The presentation of the game also feels a little slapdash.  Most of the sounds and visuals are pulled directly from Dr. Luigi, which works well enough.  However, Dr. Mario's character model looks a little rough, with some strange animations and a disconcertingly dead facial expression.  The game's menus are cluttered and use a bizarre mixture of button and touch based navigation that makes them a little tricky to get through at times.  The game doesn't even have a title screen, launching directly to the main menu, which is also the only part of the game to support the 3DS's 3D effects.  The viruses no longer make any squirming noises as you clear them from play, making the game sound a little empty.  The congratulatory intermissions that used to play after clearing certain levels no longer appear, and you can no longer choose what music you want to hear while playing.  The game simply cycles between two different tracks for each mode, all pulled directly from previous games, with no option to turn off the music either.

As a result, Dr. Mario Miracle Cure feels a little haphazard and unpolished.  It boasts tons of gameplay, but it's rough presentation and inexplicable lack of certain modes and options gives off the impression that it was put together and released rather hastily, with some content being left out for no obvious reason.  That's a shame, too, as all the potential is here for Miracle Cure to be the most full-featured and fleshed out version of Dr. Mario ever released.

As is, it's still the definitive handheld version of Dr. Mario.  It absolutely trounces Dr. Mario Express and the original GameBoy game when it comes to the amount of content and modes included, especially with so many multiplayer modes to choose from.  Virus Buster is best when played on a handheld, and the mission mode is fun while it lasts.  However, the lackluster presentation and removal of many features means that it still doesn't shine quite as brightly as Dr. Mario Online RX or Dr. Luigi.  If you want the most polished and well made version of the game, stick with the home console titles.  However, if you want classic pill-based puzzle action on the go, Dr. Mario Miracle Cure is the game to get.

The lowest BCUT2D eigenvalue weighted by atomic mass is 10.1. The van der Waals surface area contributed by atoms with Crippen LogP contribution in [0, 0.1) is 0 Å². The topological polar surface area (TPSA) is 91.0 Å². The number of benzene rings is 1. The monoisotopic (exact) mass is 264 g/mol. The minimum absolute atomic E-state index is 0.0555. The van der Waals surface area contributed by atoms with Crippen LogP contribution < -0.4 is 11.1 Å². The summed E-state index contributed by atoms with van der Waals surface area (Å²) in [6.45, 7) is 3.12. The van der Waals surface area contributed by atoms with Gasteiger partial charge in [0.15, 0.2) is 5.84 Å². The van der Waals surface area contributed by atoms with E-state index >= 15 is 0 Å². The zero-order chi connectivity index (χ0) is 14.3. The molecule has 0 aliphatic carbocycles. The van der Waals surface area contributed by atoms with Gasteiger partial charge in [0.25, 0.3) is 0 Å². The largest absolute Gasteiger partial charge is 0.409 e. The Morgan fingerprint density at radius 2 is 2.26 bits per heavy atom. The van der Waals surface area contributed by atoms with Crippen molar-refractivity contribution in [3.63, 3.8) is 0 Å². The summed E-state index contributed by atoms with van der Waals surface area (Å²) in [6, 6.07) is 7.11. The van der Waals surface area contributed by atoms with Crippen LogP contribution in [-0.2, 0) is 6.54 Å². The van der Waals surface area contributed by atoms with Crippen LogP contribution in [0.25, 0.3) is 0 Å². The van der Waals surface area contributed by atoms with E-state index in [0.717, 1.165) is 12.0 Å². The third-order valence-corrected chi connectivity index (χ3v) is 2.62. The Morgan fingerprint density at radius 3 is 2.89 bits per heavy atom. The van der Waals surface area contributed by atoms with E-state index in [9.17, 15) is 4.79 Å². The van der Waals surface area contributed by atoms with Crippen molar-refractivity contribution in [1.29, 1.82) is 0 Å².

Dr. Mario Miracle Cure can be purchased for $8.99 on the Nintendo 3DS eShop.

Thursday, August 28, 2014

Toy Review: Mega Toothless Alpha Edition

Toothless, the titular dragon of Dreamworks' How To Train Your Dragon series, is one of the most memorable and appealing animated characters ever to grace the silver screen.  Both adorable and ferocious, Toothless can win over just about any audience member.  Such a visually interesting character is one no doubt many a fan would like to display in all his glory on their shelf.  Unfortunately, most toys of Toothless are rather off-model and leave a lot to be desired.  Until now, that is.  The enormous 23" Mega Toothless Alpha Edition figure, from Spin Master, finally captures a representation of the famous Night Fury that fans have been itching for.

The first thing you'll notice about Mega Toothless is that, well, he's huge!  At 23" long, Mega Toothless comes packed in an enormous box.  Fortunatley, it's relatively easy to get Toothless out of his packaging, which you'll certainly want to do so you can appreciate how impressively detailed he is!